Stop, Collaborate, and LISTEN
PR pros are often asked “what’s the difference between PR, marketing and advertising?”
In school this is exactly what we were taught:
MARKETING = makes money
ADVERTISING = spends money
PR = saves money
I’ve often seen this graphic used as well:
There are so many other ways to differentiate these fields, of course, but these are pretty simple differentiators that most people seem to understand easily.
When I first learned about the differences between PR/marketing/advertising, these things did NOT exist:
When I learned this, we were still faxing PSAs and press releases, circulating hard copy newsletters, and learning about blogs and YouTube.
I’m going to drop a total cliche, but yes – TIMES HAVE CHANGED.
This means that the things I learned about PR have also changed. Sure – the fundamentals are there (researching, action planning, communicating and evaluating), but the channels in how to disseminate messages to your audiences have changed the game entirely.
The constant is this – two way communication and building meaningful relationships with your brand.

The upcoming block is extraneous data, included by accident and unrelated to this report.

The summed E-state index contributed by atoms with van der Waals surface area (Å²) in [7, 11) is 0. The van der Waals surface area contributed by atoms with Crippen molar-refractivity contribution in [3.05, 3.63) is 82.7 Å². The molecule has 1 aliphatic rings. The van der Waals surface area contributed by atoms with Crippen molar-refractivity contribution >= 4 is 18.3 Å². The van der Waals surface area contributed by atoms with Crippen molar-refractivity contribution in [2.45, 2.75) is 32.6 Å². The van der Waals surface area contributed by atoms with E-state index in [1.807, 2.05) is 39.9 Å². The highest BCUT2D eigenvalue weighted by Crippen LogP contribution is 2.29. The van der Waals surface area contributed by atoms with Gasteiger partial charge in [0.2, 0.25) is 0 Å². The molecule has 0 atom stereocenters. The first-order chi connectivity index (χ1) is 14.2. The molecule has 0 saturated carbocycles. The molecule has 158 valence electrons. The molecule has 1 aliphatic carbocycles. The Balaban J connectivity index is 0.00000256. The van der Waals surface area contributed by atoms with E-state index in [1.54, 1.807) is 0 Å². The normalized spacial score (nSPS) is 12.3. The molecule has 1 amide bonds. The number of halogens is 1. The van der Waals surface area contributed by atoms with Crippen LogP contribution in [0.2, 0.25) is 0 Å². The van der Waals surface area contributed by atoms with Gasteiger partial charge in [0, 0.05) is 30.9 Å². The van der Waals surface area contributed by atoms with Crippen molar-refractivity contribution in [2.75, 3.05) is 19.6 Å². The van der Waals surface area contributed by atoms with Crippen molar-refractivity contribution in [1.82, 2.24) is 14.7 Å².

As PR and other communications professions evolve, there are three things that should always remain constant. In the words of Vanilla Ice:
Quit developing your strategic plans and activities without any research or insights.
Find out who you need to be talking to in order to get the insights you need to properly develop your messages and promotional campaigns. Get deeper, richer and more meaningful information to enhance your value proposition and build relationships. If you have to partner with someone who can help you gather those insights – DO IT.
So many people make the mistake of pushing messages out to audiences instead of conversing with them and pulling valuable insights. The majority of people want to be engaged and involved in the brands they support, so it’s important to develop a listening strategy and learn more about the audiences you’re targeting with your marketing messages.
Listening means a variety of things – it can be observing comments and feedback on social media, it can be deploying marketing research in the form of a survey, poll or focus group, or it can be creating an advisory council to help steer your marketing messages, and identify the best channels to communicate them.
So, maybe I’ll take it one step further…
LISTEN & THEN YOU’LL LEARN.
For your listening enjoyment: